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It's Out Of Here: Asteroid Whizzes By

Update at 2:25 p.m. ET. Asteroid Has Passed By:

According to NASA, asteroid 2012 DA14 — a rock thought to be about 150 feet across and the weight of about 318 fully loaded Boeing 747s — just flew past the planet.

So, we're all safe.

Update at 3:43 p.m. ET. A Photograph:

This image shows asteroid 2012 DA14 and the Eta Carinae Nebula, with the white box highlighting the asteroid's path. The image was taken using a 3" refractor equipped with a color CCD camera. The telescope is located at the Siding Spring Observatory in Australia and is maintained and owned by iTelescope.net. i i

hide captionThis image shows asteroid 2012 DA14 and the Eta Carinae Nebula, with the white box highlighting the asteroid's path. The image was taken using a 3" refractor equipped with a color CCD camera. The telescope is located at the Siding Spring Observatory in Australia and is maintained and owned by iTelescope.net.

Aaron Kingery/NASA/MSFC
This image shows asteroid 2012 DA14 and the Eta Carinae Nebula, with the white box highlighting the asteroid's path. The image was taken using a 3" refractor equipped with a color CCD camera. The telescope is located at the Siding Spring Observatory in Australia and is maintained and owned by iTelescope.net.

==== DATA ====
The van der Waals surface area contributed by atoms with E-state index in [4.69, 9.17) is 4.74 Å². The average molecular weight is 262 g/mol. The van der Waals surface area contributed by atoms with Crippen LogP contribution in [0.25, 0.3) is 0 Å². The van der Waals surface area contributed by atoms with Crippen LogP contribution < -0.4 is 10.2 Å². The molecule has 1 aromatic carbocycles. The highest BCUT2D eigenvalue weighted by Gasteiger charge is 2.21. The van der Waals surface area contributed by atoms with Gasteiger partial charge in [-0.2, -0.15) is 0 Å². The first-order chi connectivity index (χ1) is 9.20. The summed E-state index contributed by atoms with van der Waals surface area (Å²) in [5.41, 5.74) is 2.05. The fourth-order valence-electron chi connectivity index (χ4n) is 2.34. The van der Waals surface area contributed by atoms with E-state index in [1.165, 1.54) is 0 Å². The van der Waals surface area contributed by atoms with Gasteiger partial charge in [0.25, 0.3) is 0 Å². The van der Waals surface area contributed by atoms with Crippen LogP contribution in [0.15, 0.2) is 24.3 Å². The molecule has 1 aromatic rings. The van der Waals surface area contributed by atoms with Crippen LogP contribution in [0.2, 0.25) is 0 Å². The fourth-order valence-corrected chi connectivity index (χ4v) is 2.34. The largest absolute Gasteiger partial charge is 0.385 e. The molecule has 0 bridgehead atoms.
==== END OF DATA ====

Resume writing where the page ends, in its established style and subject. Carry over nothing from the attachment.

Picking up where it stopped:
This image shows asteroid 2012 DA14 and the Eta Carinae Nebula, with the white box highlighting the asteroid's path. The image was taken using a 3" refractor equipped with a color CCD camera. The telescope is located at the Siding Spring Observatory in Australia and is maintained and owned by iTelescope.net.

Aaron Kingery/NASA/MSFC

NASA has released this photograph of 2012 DA14:

Our original post and earlier updates:

If you haven't heard by now, then we've got some perhaps unsettling news:

There's an asteroid the size of an office building headed toward — but, we're told, not directly at — our planet.

Called 2012 DA14, it's supposed to pass within about 17,000 miles of us at 2:24 p.m. ET and then start heading away.

NASA says it's not going to hit us, and is streaming its webcast of this event. We'll embed it in this post and get back to you, we trust, when the rock has passed by. If you're in the U.S., by the way, don't bother looking up. Daylight will obscure our view.

Update at 2:15 p.m. ET. Interest Is Certainly High:

If NASA's viewer count on its webcast is right, about 4.8 million people are tuned in.

Update at 2:12 p.m. ET. A Minute Late?

NASA just said the closest point of the approach may not happen until 2:25 p.m. ET.

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